The National Archives of Australia has been granted $67.7 million in urgent federal funding. 

Service records, historical recordings and tapes of the Stolen Generation royal commission are among priceless records that were at risk when the Federal Government denied the Archives an adequate funding boost. 

After previously defending the lack of proper funding, Liberal senator Amanda Stoker now sees the point. 

“The money being committed to the Archives is to ensure we can swiftly digitise at-risk records to make sure that we are preserving, for the long-term, Australia's national story,” she said this week. 

National Archives of Australia director David Fricker says the funding boost was a “game-changer” that will help hire additional archivists and enhance cybersecurity. 

“I'm pleased to report today that I think this funding is adequate to ensure those records at risk of loss will be rescued,” he said. 

A review earlier this year found just six per cent of the audio-visual magnetic tape collection was on track to be digitised by 2025.

Senator Stoker says the new funding will enable an accelerated four-year digitisation program.

It will also pay for new staff to help address the backlog of people wanting to access Commonwealth records. There were 22,230 applications on the wait list at the end of March this year.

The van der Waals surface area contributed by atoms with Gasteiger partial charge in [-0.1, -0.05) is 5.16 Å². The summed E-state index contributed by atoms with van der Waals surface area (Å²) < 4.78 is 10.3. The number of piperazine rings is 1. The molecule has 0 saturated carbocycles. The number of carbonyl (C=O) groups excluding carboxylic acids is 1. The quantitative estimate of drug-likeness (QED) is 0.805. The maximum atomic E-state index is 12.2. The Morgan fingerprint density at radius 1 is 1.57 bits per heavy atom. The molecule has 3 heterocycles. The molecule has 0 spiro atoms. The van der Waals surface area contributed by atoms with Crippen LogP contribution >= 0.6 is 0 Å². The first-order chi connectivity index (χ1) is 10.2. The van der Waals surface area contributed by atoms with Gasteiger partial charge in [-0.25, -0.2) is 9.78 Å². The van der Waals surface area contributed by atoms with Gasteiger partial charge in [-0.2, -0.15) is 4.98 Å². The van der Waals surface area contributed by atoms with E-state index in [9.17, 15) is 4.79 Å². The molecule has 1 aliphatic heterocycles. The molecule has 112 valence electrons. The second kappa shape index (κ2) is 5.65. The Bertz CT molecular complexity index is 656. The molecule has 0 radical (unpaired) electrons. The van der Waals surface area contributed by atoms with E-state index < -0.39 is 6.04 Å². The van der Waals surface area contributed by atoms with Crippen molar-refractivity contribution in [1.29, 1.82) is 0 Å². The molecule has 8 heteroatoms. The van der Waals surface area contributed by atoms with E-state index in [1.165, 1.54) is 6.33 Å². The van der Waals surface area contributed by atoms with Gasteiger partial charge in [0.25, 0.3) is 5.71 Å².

Senator Stoker claims her current support for the funding is not in contradiction to her previous lack of support, saying it would be an “over-simplification to say it should have been done off the bat”.

“The archives is an agency that is at a bit of a crossroads —  they have a changing responsibility in circumstances where they have been a paper agency and now they are increasingly needing to be a digital one,” she said. 

“They face a number of matters in which they need to build capability, with our support of course, and so the tasks of making sure we get this right wasn't simply about the money.

“It meant we really needed to understand what was necessary at a granular level to make sure this agency didn't just have [the tools] to solve the short term problem, but also that it had the plan and capability it needs to be relevant for decades and decades to come.”